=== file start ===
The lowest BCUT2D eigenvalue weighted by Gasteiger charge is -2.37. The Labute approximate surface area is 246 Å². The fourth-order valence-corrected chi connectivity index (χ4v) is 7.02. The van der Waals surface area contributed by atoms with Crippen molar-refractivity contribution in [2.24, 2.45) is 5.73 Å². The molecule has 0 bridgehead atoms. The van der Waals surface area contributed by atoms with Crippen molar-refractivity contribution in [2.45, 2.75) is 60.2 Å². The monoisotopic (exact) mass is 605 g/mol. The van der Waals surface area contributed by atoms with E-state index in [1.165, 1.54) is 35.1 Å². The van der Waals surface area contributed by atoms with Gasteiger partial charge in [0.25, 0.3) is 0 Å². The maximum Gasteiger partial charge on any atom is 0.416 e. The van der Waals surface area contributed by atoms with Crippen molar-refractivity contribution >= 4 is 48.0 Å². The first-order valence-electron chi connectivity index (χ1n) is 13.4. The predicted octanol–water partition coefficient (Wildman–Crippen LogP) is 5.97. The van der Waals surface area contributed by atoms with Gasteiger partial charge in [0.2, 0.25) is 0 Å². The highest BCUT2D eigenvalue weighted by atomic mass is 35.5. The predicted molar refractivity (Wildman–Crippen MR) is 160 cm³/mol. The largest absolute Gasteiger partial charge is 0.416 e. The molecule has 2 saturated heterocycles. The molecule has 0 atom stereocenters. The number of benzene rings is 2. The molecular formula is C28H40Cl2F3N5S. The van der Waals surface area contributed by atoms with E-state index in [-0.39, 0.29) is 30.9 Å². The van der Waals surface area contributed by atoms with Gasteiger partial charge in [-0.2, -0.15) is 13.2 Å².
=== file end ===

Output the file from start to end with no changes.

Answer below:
The lowest BCUT2D eigenvalue weighted by Gasteiger charge is -2.37. The Labute approximate surface area is 246 Å². The fourth-order valence-corrected chi connectivity index (χ4v) is 7.02. The van der Waals surface area contributed by atoms with Crippen molar-refractivity contribution in [2.24, 2.45) is 5.73 Å². The molecule has 0 bridgehead atoms. The van der Waals surface area contributed by atoms with Crippen molar-refractivity contribution in [2.45, 2.75) is 60.2 Å². The monoisotopic (exact) mass is 605 g/mol. The van der Waals surface area contributed by atoms with E-state index in [1.165, 1.54) is 35.1 Å². The van der Waals surface area contributed by atoms with Gasteiger partial charge in [0.25, 0.3) is 0 Å². The maximum Gasteiger partial charge on any atom is 0.416 e. The van der Waals surface area contributed by atoms with Crippen molar-refractivity contribution >= 4 is 48.0 Å². The first-order valence-electron chi connectivity index (χ1n) is 13.4. The predicted octanol–water partition coefficient (Wildman–Crippen LogP) is 5.97. The van der Waals surface area contributed by atoms with Gasteiger partial charge in [0.2, 0.25) is 0 Å². The highest BCUT2D eigenvalue weighted by atomic mass is 35.5. The predicted molar refractivity (Wildman–Crippen MR) is 160 cm³/mol. The largest absolute Gasteiger partial charge is 0.416 e. The molecule has 2 saturated heterocycles. The molecule has 0 atom stereocenters. The number of benzene rings is 2. The molecular formula is C28H40Cl2F3N5S. The van der Waals surface area contributed by atoms with E-state index in [-0.39, 0.29) is 30.9 Å². The van der Waals surface area contributed by atoms with Gasteiger partial charge in [-0.2, -0.15) is 13.2 Å².